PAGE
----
Spinal Ependymomas. Part 2: Ependymomas of the Filum Terminale

Jörg Klekamp, MD


Neurosurg Focus. 2015;39(2):e7 

In This Article

Abstract and Introduction


Object Ependymomas of the filum terminale provide specific surgical challenges due to their often enormous size, contact with nerve roots of the cauda equina and conus, and potential for subarachnoid dissemination. This study presents treatment results for these tumors over a 30-year period.

Methods Among 1447 patients with tumors of the spinal canal treated between 1980 and 2014, 618 patients presented with extramedullary tumors. Of these, 42 patients (25 males, 17 females) demonstrated a myxopapillary ependymoma in the lumbosacral region. Thirty-four patients underwent 36 operations for 39 such tumors. The mean patient age was 38 ± 14 years (range 11–73 years), with an average clinical history of 37 ± 67 months. Patients were followed through outpatient visits and questionnaires, with a mean follow-up of 10 years (127 ± 100 months). Twenty-seven operations were performed to treat de novo tumors and the remainder were undertaken on recurrent tumors. Short-term results were determined for individual symptoms, and tumor recurrence rates were calculated with Kaplan-Meier statistical analyses.

Results Subarachnoid dissemination was observed in 11 patients and was related to previous surgery in 9 patients and associated with extensive tumors in 2 patients. Gross-total resections (GTR) were achieved in 28 operations (77.7%) and subtotal resections in the remainder. Subtotal resections were restricted to unencapsulated ependymomas (61.5%). Radiotherapy was employed after 6 operations on unencapsulated tumors, with 5 of these also demonstrating subarachnoid seeding. Permanent surgical morbidity affected 3 patients who experienced permanent worsening of bladder function, while 7 patients showed no postoperative changes, and the remaining 26 operations were followed by improvements. Long-term outcome depended on the amount of resection and the presence of a tumor capsule. Eight of 9 tumor recurrences affected unencapsulated tumors, of which 3 had undergone GTR. The overall recurrence rates were 6.6%, 19.0%, and 37.0% after 1, 10, and 20 years, respectively. For unencapsulated ependymomas, the corresponding rates were 15.6%, 32.5%, and 66.2% after 1, 10, and 20 years, respectively, with significantly lower rates of 9.1% after 10 and 20 years for encapsulated tumors. Postoperative radiotherapy tended to prolong the recurrence-free interval for patients with unencapsulated tumors. Five patient deaths occurred during follow-up, of which 2 deaths were tumor related and occurred at 216 and 287 months after surgery.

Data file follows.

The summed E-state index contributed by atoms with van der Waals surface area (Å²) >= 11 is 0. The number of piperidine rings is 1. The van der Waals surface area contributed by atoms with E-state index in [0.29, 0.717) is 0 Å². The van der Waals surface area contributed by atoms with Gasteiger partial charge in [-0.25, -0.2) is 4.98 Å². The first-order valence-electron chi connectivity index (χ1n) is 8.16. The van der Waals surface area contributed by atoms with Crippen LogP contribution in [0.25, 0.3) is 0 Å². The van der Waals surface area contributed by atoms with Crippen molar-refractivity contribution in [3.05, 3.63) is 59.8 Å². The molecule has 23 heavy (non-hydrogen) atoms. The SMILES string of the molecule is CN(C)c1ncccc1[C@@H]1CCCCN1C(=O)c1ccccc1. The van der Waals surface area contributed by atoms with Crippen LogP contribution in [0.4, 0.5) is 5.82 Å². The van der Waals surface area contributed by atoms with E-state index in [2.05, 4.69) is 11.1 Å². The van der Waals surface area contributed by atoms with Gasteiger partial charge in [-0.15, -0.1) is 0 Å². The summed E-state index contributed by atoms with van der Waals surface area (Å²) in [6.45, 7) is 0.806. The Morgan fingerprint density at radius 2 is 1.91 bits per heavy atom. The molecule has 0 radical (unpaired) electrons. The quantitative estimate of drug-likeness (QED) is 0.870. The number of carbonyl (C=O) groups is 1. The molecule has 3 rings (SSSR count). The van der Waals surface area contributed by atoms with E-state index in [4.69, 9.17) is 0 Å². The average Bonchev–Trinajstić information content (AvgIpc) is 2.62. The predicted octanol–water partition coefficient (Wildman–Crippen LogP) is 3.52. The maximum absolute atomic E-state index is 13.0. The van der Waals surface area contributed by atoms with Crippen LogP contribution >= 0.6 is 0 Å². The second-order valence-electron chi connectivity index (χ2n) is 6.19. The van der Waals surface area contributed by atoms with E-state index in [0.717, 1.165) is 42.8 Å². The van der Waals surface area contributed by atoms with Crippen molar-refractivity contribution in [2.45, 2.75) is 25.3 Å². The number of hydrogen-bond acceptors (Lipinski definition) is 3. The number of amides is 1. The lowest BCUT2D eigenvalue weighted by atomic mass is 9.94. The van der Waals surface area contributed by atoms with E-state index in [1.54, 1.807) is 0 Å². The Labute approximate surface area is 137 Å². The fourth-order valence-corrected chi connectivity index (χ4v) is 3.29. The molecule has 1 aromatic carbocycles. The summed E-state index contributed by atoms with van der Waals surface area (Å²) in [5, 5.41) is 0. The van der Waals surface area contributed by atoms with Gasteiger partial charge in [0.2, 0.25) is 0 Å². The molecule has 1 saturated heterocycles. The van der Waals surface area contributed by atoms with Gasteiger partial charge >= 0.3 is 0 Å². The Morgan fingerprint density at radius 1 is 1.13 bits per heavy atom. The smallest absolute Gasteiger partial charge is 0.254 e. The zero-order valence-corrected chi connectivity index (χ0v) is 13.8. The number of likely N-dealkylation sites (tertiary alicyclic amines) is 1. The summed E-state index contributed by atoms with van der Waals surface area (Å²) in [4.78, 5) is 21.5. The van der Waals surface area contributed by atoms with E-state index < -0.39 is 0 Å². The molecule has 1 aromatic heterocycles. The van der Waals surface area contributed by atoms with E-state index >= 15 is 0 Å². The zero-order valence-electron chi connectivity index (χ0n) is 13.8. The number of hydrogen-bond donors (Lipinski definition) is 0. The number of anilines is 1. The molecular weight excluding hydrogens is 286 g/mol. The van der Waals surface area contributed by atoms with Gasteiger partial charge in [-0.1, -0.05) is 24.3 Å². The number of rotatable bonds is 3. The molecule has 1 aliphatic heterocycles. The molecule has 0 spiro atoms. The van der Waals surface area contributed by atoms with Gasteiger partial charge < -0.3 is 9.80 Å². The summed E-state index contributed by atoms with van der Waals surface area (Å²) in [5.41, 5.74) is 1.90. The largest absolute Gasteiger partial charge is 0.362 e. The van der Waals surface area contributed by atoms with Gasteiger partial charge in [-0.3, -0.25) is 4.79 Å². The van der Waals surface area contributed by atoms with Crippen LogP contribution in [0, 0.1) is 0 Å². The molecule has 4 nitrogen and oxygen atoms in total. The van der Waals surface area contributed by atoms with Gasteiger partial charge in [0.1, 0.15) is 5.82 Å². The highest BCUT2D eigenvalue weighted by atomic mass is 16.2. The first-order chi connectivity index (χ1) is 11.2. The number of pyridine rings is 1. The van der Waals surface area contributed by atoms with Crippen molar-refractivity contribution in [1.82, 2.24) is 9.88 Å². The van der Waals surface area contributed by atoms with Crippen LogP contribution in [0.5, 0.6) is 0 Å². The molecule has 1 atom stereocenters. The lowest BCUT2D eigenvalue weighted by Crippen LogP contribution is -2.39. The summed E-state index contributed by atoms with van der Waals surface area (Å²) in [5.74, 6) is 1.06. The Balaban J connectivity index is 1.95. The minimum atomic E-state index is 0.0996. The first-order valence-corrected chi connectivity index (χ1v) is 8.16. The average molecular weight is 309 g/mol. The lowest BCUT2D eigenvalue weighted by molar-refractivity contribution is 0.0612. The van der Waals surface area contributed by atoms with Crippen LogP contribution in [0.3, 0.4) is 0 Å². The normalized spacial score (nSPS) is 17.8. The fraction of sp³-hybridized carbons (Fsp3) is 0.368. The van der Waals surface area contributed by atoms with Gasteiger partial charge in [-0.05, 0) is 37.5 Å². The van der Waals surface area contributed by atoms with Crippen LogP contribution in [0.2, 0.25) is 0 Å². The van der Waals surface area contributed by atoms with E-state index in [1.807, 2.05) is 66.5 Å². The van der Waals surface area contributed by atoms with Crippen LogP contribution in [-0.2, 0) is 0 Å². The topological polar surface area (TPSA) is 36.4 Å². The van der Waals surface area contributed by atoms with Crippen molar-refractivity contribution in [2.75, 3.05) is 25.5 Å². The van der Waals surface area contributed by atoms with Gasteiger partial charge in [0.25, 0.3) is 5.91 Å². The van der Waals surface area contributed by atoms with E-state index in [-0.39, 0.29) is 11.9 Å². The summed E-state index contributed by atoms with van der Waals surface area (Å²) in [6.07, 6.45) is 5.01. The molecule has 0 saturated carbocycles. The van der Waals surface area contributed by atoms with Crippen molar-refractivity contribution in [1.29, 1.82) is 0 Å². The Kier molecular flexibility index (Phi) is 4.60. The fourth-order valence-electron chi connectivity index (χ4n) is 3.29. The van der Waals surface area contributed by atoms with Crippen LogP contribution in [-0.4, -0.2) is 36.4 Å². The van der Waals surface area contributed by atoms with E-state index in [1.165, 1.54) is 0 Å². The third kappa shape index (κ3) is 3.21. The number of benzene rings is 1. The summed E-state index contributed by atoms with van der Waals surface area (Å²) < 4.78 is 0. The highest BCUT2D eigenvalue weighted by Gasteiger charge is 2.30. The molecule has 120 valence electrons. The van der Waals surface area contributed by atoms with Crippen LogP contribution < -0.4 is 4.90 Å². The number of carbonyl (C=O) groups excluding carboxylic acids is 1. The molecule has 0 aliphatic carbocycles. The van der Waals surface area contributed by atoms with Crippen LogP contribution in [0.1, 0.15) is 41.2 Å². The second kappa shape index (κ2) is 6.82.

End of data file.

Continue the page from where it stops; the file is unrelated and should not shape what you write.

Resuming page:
Conclusion Extramedullary ependymomas are slow-growing tumors in the lumbosacral region, sometimes with an indolent course for long periods of time. Despite their delicate location and often enormous size, surgical morbidity in experienced hands is low, with good chances for postoperative clinical improvements and very low recurrence rates after GTR for encapsulated tumors. The role of postoperative radiotherapy remains controversial. Radiotherapy may be considered after incomplete resections of unencapsulated tumors and/or for patients with subarachnoid dissemination.


Extramedullary ependymomas are rare, slow-growing pathologies that originate from the filum terminale and may reach an enormous size, sometimes filling out the entire lumbosacral canal. They may cause atrophy of the dura and display extradural extension with local bone destruction. Their often indolent course, despite their considerable size, and the risks of damage to nerve roots or the conus of the spinal cord may lead patients to hesitate to opt for surgery.

A controversial aspect of treatment is the role of postoperative radiotherapy. Does it have an effect on these slow-growing tumors? Should we reserve it for patients after subtotal removals or for patients with subarachnoid tumor dissemination?

This paper analyzes the results for 42 patients with these tumors who underwent treatment during 3 decades, from 1982 to 2014.